Due Diligence Process
The technical due diligence and the subsequent property valuation must be followed by a wider due diligence process, the purpose of which is to:
(a) carry out an administrative check, ascertaining whether the necessary commercial permits (if required) in order to manage real estate assets with rent agreements or going concern leases have been obtained, or verifying the status of the application to obtain those permits;
(b) review the compliance with the town planning requirements and building regulations, including consultation of the general city plan, building regulations and any town planning accords and/or plans, as well as an analysis of the relevant permits (building permit and works building notice); in several countries the sale of a property is prohibited under the town planning and building law if it has been built without the necessary consent;
(c) review mortgage and land registry documents in order to ensure that the documentation filed with the land registry corresponds to the property in its actual state;
(d) carry out a structural and technical plants check on the building and its facilities as well as of the state of maintenance;
(e) carry out an environmental check to ascertain whether there are any sources of pollution, including in the land, and hazardous material (e.g. asbestos, fuel tanks);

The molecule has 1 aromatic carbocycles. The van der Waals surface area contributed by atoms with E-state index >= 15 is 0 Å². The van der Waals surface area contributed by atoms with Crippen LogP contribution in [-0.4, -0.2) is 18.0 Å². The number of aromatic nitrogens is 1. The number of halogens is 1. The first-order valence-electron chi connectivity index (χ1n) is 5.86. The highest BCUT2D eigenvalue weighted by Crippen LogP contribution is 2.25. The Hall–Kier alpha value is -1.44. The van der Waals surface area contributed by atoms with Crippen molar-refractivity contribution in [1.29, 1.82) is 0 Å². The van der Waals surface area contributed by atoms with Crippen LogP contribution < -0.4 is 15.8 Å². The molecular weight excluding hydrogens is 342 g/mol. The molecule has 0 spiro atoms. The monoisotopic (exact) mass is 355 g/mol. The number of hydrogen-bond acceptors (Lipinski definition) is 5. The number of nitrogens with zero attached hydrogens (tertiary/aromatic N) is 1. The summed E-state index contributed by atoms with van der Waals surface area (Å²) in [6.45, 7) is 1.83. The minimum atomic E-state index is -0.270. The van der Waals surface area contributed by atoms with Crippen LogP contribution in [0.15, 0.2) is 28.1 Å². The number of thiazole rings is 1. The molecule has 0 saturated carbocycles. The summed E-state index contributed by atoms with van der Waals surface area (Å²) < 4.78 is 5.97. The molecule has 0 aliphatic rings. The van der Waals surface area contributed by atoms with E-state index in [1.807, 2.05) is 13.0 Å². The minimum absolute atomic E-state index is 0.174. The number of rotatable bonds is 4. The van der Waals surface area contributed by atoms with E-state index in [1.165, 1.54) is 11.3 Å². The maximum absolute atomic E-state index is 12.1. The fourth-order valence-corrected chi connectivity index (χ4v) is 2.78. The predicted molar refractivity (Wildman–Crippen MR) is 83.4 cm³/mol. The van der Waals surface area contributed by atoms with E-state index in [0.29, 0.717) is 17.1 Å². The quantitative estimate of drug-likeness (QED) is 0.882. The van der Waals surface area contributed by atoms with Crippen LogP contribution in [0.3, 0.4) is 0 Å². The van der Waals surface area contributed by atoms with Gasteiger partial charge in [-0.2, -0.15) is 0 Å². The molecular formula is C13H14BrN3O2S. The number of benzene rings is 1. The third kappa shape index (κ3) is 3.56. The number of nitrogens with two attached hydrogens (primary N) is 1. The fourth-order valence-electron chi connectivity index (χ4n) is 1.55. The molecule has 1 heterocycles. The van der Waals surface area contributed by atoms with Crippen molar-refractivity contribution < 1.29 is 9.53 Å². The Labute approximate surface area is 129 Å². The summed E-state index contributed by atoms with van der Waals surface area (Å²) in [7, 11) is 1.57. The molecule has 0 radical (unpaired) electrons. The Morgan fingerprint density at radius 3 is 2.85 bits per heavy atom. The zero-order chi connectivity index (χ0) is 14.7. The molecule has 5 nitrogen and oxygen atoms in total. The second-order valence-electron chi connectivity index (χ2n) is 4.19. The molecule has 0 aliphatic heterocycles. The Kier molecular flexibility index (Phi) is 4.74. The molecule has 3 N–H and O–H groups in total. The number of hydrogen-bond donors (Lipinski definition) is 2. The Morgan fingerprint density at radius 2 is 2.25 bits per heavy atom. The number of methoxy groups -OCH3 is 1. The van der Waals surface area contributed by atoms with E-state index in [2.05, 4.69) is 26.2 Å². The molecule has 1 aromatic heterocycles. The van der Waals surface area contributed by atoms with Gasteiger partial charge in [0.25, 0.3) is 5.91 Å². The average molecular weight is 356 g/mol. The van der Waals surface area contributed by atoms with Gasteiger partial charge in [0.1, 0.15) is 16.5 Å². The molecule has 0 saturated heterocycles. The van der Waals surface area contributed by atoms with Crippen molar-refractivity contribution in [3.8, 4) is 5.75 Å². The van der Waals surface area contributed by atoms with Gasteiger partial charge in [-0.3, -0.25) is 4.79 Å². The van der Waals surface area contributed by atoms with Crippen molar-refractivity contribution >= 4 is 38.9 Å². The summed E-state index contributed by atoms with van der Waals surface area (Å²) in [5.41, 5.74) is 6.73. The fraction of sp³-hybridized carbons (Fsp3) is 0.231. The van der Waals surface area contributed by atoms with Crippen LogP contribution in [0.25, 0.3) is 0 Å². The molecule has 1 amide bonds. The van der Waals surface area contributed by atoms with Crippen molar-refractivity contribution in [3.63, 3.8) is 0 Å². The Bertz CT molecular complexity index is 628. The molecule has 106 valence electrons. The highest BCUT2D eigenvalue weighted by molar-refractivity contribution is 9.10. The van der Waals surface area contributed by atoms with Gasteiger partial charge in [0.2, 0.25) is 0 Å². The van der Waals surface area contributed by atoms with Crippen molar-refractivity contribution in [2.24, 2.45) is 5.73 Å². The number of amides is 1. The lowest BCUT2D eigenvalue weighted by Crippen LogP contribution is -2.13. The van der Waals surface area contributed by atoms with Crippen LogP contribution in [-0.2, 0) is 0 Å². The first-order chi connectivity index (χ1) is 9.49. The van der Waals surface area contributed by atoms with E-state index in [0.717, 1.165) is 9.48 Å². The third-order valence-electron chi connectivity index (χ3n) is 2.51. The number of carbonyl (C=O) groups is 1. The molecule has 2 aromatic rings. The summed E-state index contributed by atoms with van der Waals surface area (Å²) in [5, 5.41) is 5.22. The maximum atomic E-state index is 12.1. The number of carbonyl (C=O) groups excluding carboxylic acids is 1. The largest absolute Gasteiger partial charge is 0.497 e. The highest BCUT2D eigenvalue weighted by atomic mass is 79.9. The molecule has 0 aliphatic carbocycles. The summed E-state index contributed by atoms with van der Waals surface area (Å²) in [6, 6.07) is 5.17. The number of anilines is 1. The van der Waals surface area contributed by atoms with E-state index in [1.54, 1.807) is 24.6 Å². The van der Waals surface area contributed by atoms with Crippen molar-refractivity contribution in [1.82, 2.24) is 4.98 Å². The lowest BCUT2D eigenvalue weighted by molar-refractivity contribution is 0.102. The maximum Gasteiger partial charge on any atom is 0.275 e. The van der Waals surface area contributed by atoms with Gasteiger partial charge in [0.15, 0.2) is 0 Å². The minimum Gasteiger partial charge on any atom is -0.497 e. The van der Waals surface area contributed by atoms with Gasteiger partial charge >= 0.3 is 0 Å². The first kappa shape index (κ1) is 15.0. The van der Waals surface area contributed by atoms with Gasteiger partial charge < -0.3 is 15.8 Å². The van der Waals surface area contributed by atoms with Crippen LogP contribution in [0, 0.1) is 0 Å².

(f) check the energy certification documents and certificates.
Legal Due Diligence
The legal due diligence comprises the following stages:
1. verification of full ownership of the property to be mortgaged by the party offering the security;
2. verification that the property is not subject to any other securities or charges, or any other formality specified in the public land registers which may be otherwise detrimental to the mortgage security;
3. verification of the legal capacity of all individuals involved in the loan agreement and in the issue of the relative guarantees;
4. verification of the lease agreements in which the claims are granted/assigned/pledged to the lender;
5. for some transactions (for example in case of the acquisition of the property by way of a share deal), a corporate and tax due diligence are also requested.
Depending upon the legislative arrangements, these stages of the review will generally be conducted by the solicitor or barrister responsible for the drafting of the loan agreement or for authenticating the signatures, who will then draw up the reports attesting ownership of the properties provided as security and the fact that they are free from other charges.